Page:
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OC Adrenaline Rush: Jetpacking — for Real

This article originally appeared on YP.com on August 14, 2013. 

Jetpacking, Jetlev, Orange County, California
The author gets her feet wet with the basic skills for real-life jetpacking.

I’m flying over the surface of the ocean, salt air whipping past my face, my toes leaving a wake as they trail through the water. I raise my arms a fraction of an inch and soar higher so that I’m now a foot above the water, then two feet. Then three. The future has finally arrived, and I’m greeting it with a bear hug.

Jetpacks have been the symbol of a promised future even before James Bond blasted off in 1965’s Thunderball. Now, Jetlev has made the dream of emulating Agent 007 a reality with their dream-fulfilling jetpacks, which, for reasons both practical and safety-related, must be flown over a large body of water. A hose attached to the pack trails behind the would-be spy, sucking up water and spitting it out at the rate of 1,000 gallons per minute to propel you onwards and upwards.

Before my inaugural flight, a 15-minute on-land orientation prepped me for the basics: turning, changing altitude, and emergency power-kill. I wouldn’t have to worry about the throttle: that would be handled by a Jetlev employee supervising from land, at least for the first few lessons.

Once I’d slid into a wetsuit and donned the 20-pound backpack, I waded in chest deep and awaited instructions through the one-way headset. A few minutes later, I was puttering through the water, getting the feel of the equipment and practicing slalom like moves. The equipment required subtler movements that I expected — even a slight head tilt resulted in a sharp change in direction — but one or two near face-flops are all the reinforcement needed to make you a quick learner.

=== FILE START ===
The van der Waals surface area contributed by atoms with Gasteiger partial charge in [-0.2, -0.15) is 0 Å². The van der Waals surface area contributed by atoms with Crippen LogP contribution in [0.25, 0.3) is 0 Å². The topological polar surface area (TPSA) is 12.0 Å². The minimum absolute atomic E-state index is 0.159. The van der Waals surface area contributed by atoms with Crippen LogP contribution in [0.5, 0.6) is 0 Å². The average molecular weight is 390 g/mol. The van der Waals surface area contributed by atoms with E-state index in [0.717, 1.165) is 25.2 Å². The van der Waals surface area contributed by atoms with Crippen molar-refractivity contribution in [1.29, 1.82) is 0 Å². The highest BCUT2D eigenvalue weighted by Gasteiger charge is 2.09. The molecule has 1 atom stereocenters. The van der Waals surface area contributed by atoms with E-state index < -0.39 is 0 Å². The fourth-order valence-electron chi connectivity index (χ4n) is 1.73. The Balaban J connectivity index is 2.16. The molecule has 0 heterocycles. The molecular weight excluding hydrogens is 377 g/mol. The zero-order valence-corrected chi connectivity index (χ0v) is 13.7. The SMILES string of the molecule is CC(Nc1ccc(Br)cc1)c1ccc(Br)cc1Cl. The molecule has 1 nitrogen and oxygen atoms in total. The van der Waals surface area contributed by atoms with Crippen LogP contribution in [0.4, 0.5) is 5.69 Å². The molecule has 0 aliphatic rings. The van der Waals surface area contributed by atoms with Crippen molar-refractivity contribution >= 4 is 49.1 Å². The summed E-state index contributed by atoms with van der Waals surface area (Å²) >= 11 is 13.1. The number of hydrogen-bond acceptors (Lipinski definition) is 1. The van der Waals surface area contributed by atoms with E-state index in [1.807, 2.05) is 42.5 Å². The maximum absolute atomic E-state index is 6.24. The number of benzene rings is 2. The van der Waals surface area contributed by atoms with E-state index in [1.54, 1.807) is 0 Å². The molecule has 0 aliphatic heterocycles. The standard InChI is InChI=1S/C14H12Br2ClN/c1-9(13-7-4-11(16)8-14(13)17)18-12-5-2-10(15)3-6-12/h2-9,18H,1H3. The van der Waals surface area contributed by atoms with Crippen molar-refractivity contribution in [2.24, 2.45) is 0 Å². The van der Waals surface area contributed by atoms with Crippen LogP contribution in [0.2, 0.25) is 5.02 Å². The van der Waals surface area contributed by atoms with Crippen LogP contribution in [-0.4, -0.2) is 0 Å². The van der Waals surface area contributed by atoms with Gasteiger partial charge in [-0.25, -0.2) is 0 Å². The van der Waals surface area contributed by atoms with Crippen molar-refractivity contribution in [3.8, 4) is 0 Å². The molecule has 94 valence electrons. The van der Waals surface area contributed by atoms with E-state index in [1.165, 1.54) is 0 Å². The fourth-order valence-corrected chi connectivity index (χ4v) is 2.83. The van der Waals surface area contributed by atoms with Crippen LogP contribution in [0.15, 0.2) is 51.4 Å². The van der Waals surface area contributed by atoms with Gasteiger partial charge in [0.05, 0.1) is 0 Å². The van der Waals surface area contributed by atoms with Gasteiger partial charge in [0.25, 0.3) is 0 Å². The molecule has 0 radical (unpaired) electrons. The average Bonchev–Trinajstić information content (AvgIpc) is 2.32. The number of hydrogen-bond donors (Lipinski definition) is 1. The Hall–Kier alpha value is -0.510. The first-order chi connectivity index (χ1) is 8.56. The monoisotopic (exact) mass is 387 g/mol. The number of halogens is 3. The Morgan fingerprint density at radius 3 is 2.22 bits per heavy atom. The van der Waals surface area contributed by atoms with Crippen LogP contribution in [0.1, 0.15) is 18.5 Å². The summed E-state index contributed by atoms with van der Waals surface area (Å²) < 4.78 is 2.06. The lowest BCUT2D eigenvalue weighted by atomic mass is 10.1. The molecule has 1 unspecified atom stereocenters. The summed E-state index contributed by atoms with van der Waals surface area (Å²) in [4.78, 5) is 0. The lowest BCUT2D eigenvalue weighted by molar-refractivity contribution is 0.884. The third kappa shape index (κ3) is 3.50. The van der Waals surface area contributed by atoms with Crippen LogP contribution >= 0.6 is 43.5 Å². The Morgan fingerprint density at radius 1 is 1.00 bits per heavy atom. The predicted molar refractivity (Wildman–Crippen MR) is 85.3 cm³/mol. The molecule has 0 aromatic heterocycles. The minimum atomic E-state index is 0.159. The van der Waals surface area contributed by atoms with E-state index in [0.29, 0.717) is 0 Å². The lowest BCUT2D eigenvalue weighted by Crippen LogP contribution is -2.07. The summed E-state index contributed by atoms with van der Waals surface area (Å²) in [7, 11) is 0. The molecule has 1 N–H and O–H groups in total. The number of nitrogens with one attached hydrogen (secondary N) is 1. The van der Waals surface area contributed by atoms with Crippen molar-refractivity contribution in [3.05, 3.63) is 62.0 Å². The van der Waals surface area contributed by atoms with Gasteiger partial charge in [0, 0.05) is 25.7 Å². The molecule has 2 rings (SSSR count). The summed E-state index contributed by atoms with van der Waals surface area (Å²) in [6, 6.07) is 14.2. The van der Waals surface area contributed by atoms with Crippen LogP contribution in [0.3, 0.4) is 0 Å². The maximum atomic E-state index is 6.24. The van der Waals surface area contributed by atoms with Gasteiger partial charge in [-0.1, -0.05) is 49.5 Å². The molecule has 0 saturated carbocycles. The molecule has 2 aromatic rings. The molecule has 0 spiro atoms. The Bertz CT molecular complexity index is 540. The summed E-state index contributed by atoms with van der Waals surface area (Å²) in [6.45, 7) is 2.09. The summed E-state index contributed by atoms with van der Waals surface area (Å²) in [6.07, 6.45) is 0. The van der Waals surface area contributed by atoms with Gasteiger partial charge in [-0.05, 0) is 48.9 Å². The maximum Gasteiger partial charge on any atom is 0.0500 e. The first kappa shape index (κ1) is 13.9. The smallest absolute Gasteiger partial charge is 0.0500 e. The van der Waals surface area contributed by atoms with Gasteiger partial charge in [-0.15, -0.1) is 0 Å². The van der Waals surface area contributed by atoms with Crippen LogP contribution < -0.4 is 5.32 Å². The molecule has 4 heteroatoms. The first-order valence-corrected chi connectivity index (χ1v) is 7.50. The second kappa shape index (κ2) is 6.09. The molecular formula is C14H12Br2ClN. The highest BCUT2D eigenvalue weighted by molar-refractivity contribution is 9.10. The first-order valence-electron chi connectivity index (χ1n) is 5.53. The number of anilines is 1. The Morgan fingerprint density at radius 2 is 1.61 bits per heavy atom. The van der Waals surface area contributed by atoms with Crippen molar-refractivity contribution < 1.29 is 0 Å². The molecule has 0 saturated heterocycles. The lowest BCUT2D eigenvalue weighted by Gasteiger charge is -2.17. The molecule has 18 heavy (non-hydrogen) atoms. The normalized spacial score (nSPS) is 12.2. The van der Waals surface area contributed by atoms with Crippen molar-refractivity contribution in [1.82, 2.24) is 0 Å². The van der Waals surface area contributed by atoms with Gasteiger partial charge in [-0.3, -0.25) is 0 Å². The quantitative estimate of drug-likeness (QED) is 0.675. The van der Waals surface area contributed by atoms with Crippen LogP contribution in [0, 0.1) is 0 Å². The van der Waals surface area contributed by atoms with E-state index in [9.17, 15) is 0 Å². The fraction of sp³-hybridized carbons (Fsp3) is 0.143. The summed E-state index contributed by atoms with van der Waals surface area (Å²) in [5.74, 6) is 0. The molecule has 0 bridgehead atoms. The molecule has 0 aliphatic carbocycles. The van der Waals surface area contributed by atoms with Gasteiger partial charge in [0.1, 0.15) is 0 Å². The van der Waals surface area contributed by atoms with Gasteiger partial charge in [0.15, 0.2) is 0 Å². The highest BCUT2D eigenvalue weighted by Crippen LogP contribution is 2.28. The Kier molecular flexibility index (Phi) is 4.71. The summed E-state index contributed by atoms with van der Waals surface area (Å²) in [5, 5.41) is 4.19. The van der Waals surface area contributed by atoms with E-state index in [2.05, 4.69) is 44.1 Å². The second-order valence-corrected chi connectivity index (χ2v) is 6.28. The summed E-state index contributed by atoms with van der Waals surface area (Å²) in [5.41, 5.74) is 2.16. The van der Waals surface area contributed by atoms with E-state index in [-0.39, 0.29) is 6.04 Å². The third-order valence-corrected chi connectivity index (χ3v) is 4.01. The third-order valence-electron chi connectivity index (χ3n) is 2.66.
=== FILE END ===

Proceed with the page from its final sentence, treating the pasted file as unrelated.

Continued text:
After ten minutes of practice, the cameras were turned on to capture the rest of my lesson. By now, I was feeling more comfortable, so the land-based instructor increased the throttle, which allowed me to rise out of the water to my knees. The more I rose, the more sensitive the equipment became due to the decreasing drag of my body in the water.

When the throttle supervisor realized I wasn’t going to fly myself into any of the nearby boats, he responded by increasing the power. Soon only my toes dragged in the brine, and before long I was airborne — soaring, gliding, and incorporating my newly acquired air-slalom skills. All I needed to complete my spy fantasy were some evil henchmen in pursuit as their mastermind boss stroked a Persian on the deck of a nearby yacht.

But all good things must come to an end, and soon the headset device was beckoning me to shore. With a wide grin etched upon my face, I exited the water. I had checked off another item on my bucket list. But more importantly, I’d experienced the future I’d dreamed of in childhood.

Now, if we can only get Marty McFly‘s hoverboard, we can all sleep better at night.

(Note: As of 2019, Jetlev/Jetpack America appears to have ceased operations, although Jetlev still sells the equipment on their site.)

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